Many of the places I mentioned are still in Brooklyn - give it a try!

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1. Re: Perspectives of a Native Brooklynite

I'm excited about exploring Brooklyn on my next visit in December, having only ventured over there on the night time bus tour on previous visits.

This is a great post, i'll be adding your suggestions to our itinerary for our Brooklyn day.

Thank you.

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2. Re: Perspectives of a Native Brooklynite

Hmm? Do we know each other??

I was born the same year as you and my friend is married to a guy who lived next door to Gil Hodges!

In addition to the places you hung out and the things you did I'll add:

Coney Island for a hotdog or lobster roll and to ride the Cyclone and the Wonder Wheel in a swinging car!

Ebenger's Bakery on Ave. M for blackout cake and fresh bread

Cookies, for a hamburger and milk shake after the movies

ice skating at the outdoor rink in Prospect Park, the Academy of Music for "matinee for moppets on Saturdays,roller skating indoors at the rink nearby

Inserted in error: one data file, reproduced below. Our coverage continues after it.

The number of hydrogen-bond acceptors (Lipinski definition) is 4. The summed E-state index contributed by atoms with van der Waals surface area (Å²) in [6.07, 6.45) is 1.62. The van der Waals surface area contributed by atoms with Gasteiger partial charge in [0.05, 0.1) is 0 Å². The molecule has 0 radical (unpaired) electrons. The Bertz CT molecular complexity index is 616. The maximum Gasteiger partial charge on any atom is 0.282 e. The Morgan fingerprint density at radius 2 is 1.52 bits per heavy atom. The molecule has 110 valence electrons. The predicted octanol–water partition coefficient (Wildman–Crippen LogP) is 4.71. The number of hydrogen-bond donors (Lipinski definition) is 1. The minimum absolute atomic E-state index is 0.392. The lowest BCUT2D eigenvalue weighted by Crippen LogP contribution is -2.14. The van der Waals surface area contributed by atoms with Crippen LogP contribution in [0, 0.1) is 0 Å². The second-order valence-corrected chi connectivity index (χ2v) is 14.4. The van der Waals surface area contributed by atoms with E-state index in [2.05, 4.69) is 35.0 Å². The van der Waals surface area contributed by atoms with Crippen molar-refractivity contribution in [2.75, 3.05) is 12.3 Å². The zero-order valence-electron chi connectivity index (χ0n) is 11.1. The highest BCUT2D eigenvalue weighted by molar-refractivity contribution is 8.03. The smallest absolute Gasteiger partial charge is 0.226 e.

My family DID go into "the city"(Manhattan) for theater and once in a while to shop. I also went to Staten Island to go horseback riding in the park.

There was still a farm near our local playground where my grandmother could get a live chicken.

Neighborhoods and times change but it is good to take a look back once in a while!!

Brooklyn, NY
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3. Re: Perspectives of a Native Brooklynite

I still live in the same house my parents bought back in 1963 for $22,000 (can you imagine that?) in Bensonhurst/Bath Beach. Right around the corner from me is a Dutch Reformed (18th Avenue & 84th Street) church that was built in the late 1700's early 1800's. The original church is still on the block along with a new one built late 1800's. I can see the steeple of the original from my back yard. A couple of blocks from here there is a small monument where George Washington slept during the war and a couple of blocks in the other direction is an old cemetary from those days. So much history in the neighborhood.

I was born in Shore Road hospital which is no longer there. I went to New Utrecht High School, hung out in Chookies, Jahns (the one on 21st avenue & 86th street) and Famous Cafeteria. My brothers hung out at Mitchell's by Fort Hamilton Pkwy. We still go to Coney Island all the time in the summer and just love walking on the boardwalk, stopping in at Ruby's for a drink and having a hotdog at Nathans.